Going forwards, the Regulator is to:

  • probe and challenge more on how a master trust’s approach to investments delivers for savers;
  • investigate how a master trust is seeking the best possible long-term risk-adjusted returns;
  • look more broadly at master trust investment governance practice and investment decision making; and
  • request deep dives into the systems and processes of master trusts.


Although the review of the master trust market carried out by the DWP and Pensions Regulator last year is not mentioned, this next step in supervision is consistent with the review’s findings (see Pensions Bulletin 2023/47). And the promised focus on innovation at retirement speaks to the DWP’s desire to encourage DC schemes to support decumulation options, on which the Regulator has promised to issue guidance (see also Pensions Bulletin 2023/47).

PPI Pensions Primer 2024

The Pensions Policy Institute has published the latest edition of its Pensions Primer. This annual update provides an outline of the UK pensions system, both State and private, and the influences of current policy.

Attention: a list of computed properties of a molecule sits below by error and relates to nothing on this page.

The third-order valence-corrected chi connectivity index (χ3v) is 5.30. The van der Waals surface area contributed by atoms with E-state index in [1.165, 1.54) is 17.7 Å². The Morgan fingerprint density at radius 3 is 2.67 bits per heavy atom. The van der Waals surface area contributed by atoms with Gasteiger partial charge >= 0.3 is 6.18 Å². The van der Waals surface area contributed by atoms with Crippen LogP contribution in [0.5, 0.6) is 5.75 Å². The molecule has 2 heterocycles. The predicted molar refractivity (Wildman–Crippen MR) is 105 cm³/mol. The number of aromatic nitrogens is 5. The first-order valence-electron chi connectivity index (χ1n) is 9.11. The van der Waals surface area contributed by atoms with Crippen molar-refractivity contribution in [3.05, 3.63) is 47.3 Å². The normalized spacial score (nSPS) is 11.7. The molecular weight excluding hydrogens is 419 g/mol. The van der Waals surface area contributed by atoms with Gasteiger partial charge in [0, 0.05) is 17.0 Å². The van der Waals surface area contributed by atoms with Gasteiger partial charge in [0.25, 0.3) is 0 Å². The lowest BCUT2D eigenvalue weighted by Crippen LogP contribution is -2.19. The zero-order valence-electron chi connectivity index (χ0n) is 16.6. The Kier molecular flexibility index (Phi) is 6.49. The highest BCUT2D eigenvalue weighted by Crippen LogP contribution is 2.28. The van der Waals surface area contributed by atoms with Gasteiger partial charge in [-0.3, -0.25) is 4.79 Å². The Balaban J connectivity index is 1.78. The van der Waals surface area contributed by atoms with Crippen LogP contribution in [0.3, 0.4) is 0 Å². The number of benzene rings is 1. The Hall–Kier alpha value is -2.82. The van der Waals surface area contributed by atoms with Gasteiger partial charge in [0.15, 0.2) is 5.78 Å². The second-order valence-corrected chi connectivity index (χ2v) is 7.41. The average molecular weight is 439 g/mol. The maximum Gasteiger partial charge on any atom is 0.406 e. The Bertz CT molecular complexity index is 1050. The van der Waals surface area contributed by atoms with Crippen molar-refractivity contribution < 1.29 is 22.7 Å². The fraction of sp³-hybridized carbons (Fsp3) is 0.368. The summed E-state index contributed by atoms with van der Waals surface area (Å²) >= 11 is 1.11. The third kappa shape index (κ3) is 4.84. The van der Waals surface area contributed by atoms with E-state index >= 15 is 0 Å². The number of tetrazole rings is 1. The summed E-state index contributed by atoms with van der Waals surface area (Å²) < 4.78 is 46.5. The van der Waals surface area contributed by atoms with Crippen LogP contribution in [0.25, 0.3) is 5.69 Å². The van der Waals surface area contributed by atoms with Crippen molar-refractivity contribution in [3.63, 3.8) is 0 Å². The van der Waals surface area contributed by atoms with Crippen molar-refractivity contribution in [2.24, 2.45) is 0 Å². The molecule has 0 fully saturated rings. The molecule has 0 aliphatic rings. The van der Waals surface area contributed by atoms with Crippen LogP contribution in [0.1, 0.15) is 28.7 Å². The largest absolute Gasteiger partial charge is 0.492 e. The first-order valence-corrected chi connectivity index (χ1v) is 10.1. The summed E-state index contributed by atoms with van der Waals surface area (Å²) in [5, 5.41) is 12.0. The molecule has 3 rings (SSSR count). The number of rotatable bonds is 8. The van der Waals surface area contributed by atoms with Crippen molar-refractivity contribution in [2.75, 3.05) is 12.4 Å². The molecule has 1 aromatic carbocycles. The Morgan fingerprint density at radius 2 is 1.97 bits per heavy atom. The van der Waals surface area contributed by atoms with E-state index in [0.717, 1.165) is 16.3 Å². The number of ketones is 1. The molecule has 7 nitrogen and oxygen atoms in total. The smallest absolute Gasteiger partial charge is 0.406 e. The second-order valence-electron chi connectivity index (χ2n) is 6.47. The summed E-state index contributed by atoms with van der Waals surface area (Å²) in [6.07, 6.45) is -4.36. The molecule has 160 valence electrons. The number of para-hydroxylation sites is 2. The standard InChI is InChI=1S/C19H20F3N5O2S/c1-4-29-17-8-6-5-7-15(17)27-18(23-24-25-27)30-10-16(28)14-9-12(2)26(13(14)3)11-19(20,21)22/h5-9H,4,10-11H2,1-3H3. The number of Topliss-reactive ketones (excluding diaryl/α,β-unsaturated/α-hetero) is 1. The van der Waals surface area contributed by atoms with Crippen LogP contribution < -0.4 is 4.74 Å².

The document is in three parts – Tier 1, covering state pensions, Tier 2, covering private pensions, and a number of appendices containing statistical and other detail including on past and present policies. 


This attractively packaged document, running to nearly 60 sides, provides a useful introduction to the UK pensions system. Its intended audience is those wanting to learn about, or update their knowledge relating to, current UK pensions policy. As such, many of the latest crop of new MPs and their researchers might find it useful.  However, it inevitably has to steer clear of much of the detail.

Royal Mail CDC scheme to launch in October

The Royal Mail Collective Pension Plan will launch on 7 October 2024.  This first CDC scheme was authorised by the Pensions Regulator in April 2023 (see Pensions Bulletin 2023/16). However, it has had to wait until some technical changes were made to the legislation governing such schemes (see, for example, Pensions Bulletin 2024/10) before it could finalise its launch.

Most employees will join automatically on 7 October 2024, or as soon as they reach one year’s continuous service with Royal Mail if later. At retirement the Plan will provide an income for life and a one-off lump sum. Members will pay 6% of their pensionable pay, while Royal Mail will contribute 13.3%, plus any excess from an additional 0.3% primarily intended to fund ill-health benefit premiums.